Older cities like Santa Ana, Anaheim, and Fullerton have traditional downtowns dating back to the 19th century, with Downtown Santa Ana being the home of the county, state and federal institutions. However, far more commercial activity is concentrated in clusters of newer commercial development are found in the county’s edge cities, the three largest being

  • along Interstate 5 between Disneyland and Downtown Santa Ana
  • South Coast Plaza to the Irvine Business Complex, and at
  • Irvine Spectrum

A contiguous strip of commercial development (an edge city) stretches from Disneyland through to MainPlace Mall along the I-5 Santa Ana Freeway, straddling the city limits of Anaheim, Garden Grove, Orange, and Santa Ana, and in fact stretching between the original downtowns of those four cities.

Entertainment and cultural facilities include Disneyland Resort, Angel Stadium, Christ Cathedral (formerly Crystal Cathedral), City National Grove of Anaheim – a live concert venue, Discovery Cube Orange County, the Honda Center – home to the Anaheim Ducks of the NHL (National Hockey League), and the Anaheim Convention Center. Health care facilities include CHOC (Children’s Hospital of Orange County), Kaiser Permanente Health Pavilion (Anaheim), St. Joseph Hospital (Orange), and the UCI Medical Center.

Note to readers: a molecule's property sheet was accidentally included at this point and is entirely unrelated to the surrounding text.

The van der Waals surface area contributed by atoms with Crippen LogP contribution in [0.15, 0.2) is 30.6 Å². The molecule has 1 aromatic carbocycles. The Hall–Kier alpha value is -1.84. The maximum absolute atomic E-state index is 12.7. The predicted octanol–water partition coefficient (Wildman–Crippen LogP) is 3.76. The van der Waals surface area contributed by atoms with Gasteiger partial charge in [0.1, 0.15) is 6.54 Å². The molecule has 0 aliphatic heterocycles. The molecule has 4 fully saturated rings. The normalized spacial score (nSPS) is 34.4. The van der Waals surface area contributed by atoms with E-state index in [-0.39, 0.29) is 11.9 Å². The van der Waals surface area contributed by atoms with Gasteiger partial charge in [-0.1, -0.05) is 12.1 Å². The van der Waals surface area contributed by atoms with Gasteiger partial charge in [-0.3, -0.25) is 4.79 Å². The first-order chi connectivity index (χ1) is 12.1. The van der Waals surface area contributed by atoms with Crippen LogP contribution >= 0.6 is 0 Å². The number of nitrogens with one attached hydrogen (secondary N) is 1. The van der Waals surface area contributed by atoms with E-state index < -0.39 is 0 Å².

Retail complexes include Anaheim GardenWalk, Anaheim Marketplace (claiming to be the largest indoor swap meet in Orange County with more than 200 vendors), MainPlace Mall, Orange Town & Country, and The Outlets at Orange, originally a mall named “The City” which was the centerpiece of a planned, 1970s mixed-use development by the same name. There is commercial strip-style development including big box retailers along West Chapman Avenue in Orange (Marshalls, Ralphs), along Harbor Boulevard in Garden Grove (Burlington, Ross Dress for Less), and around Harbor Blvd. and Chapman Ave. in Anaheim (Target).